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Absolutely Maybe

Absolutely Maybe

Evidence and uncertainties about medicine and life
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    Hilda Bastian Hilda Bastian likes thinking about bias, uncertainty and how we come to know all sorts of thing. Her day job is making clinical effectiveness research accessible. And she explores the limitless comedic potential of clinical epidemiology at her cartoon blog, Statistically Funny. Follow on Twitter @hildabast.
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  • Airborne? Memories of Another Virus and Panic’s Rise and Fall

    Cartoon of informed trust as the cure for panic

    She started by asking me something like, “We understand you know a lot about AIDS, is that right?” “A fair bit, I guess. Why?” It was 20 years ago, in Sydney – before the antiretroviral drug combinations arrived. It was the year AIDS became the leading cause of death for people aged 25 to 44 [...]

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    Teenage Mutant Ninja Journal! Celebrating an Open Access Birthday

    Cartoon Teenage Mutant Ninja Journal

    “The world of medical journals needs a fresh infusion of idealism.” And with those words from PLOS founders, Mike Eisen, Pat Brown, and Harold Varmus, the first issue of PLOS Medicine launched 10 years ago today. Its “mutant” superpower was being open access. Then – as now – it was bold, idealistic, and an active [...]

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    5 Shortcuts to Keep Data on Risks in Perspective

    Cartoon in Heaven's Department of Epidemiology

    “Risky” is definitely not a one-size-fits-all concept. It’s not just that we aren’t all at the same level of every risk. Our tolerance of risk-taking in different situations can be wildly different, too. Our judgments about our own vulnerability and how we feel about what we might gain or lose can make a risk loom [...]

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    The Hepatitis C Escalation: Baby Boomer Ripple Effects

    Cartoon from the future

    There’s never been anything quite like this. The latest ripple effect of the 1945-65 baby boom will be a drug bill so high, that paying it, says Australia’s advisors, “is not possible.” How high is this bill going to be? One drug, sofosbuvir (Sovaldi), approved by the FDA last December, reached sales of $5.8 billion by [...]

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    Blink! This Contact Lens Post Could Make Your Eyes Water

    Cartoon of rose-colored glasses for reading about contact lens risks

    He would dab on a bit of cocaine to anesthetize his eyes first. Then, to prevent air getting in, Müller would insert the lenses with his eyes under water. And they would help his myopia … for about half an hour. Wearing them much longer was intolerable. It was 1889 and August Müller was a 25-year-old [...]

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    Long Overdue: Is the Question of Induction of Labor and Cesarean Section Settled?

    Cartoon of pregnancy etiquette for childbirth advice

    I used to think there was no question about this. Induction was the prologue to a long, hard labor that often wouldn’t go well. And cesarean section was the (un)natural logical end of that. Simples. In the early 1970s, induction got out of hand - over half of labors in the UK were induced. Then came a [...]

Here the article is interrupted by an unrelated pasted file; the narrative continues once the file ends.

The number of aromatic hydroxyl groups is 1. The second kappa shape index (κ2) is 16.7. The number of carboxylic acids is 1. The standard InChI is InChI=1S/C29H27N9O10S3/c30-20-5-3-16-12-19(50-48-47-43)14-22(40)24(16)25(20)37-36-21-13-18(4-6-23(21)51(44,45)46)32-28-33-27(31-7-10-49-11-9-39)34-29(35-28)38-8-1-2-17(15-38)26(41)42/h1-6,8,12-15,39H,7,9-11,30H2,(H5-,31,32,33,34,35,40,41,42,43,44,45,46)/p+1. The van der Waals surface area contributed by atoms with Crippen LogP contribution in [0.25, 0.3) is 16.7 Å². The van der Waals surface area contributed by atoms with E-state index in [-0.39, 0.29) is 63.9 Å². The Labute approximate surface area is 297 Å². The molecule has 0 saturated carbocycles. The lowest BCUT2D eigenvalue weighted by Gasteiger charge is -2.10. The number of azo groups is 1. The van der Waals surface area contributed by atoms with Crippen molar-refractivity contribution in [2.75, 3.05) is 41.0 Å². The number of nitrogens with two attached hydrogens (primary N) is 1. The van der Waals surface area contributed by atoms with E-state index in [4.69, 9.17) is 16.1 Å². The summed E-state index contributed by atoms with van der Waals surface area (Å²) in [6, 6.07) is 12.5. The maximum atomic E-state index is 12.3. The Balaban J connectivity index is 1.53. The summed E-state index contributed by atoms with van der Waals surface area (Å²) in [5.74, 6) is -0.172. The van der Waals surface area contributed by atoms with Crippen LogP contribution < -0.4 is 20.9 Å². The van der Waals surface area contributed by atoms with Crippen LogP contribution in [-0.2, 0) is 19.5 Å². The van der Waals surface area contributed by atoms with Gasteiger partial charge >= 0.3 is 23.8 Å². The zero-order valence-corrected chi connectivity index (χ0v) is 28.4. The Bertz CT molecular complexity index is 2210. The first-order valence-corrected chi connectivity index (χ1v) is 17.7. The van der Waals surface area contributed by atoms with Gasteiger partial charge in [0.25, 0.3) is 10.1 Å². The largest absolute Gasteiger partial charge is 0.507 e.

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    Science: Add Humor and Stir – Wocka, Wocka, Wocka!

    Cartoon of Angus doing stand-up PhD Defense

    Laughter can be a joyous shortcut between people. It’s relaxing, and a playful way to engage our minds. Science, on the other hand, can be tough to explain and digest. Traditional methods can be hard-going. So many of us reach for humor when we talk science. Comedy makes things accessible. Except, of course, when it [...]

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    Alzheimer Disease: How Soon Would You Want To Know?

    Alice meets a new doctor who wants to screen for Alzheimer disease on her 25th birthday

    Have you been forgetful lately? Any difficulty concentrating? Trouble recalling names? Answer “yes” to even one question like that, and there are some who want you to head to a clinic for memory screening. And it’s not because there is a good new treatment for dementia. If only there were. Therapy for dementia remains a [...]

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    Is a Baby Aspirin a Day the New Apple?

    Cartoon of a shelf of aspirin

    His first big clue came when people started hemorrhaging after chewing gum. Lawrence Craven did tonsil and adenoid surgery in his office. And it usually went well. But in the mid-1940s, “an alarming number of hemorrhages were evidenced in disturbing frequency,” he said. He figured it was the aspirin chewing gum people were using for [...]

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    Resveratrol Hangover: Waking Up After Hypothesis Bingeing

    Cartoon of a tottering house of cards

    Outbreaks of science myth-busting can be a bit of a puzzlement. The science behind a popular headline-maker might be a tottering house of cards, but it can be impressively sturdy nevertheless. New studies might re-arrange it a little here or there, but it doesn’t usually topple. Only those studies that reinforce the narrative seem to [...]

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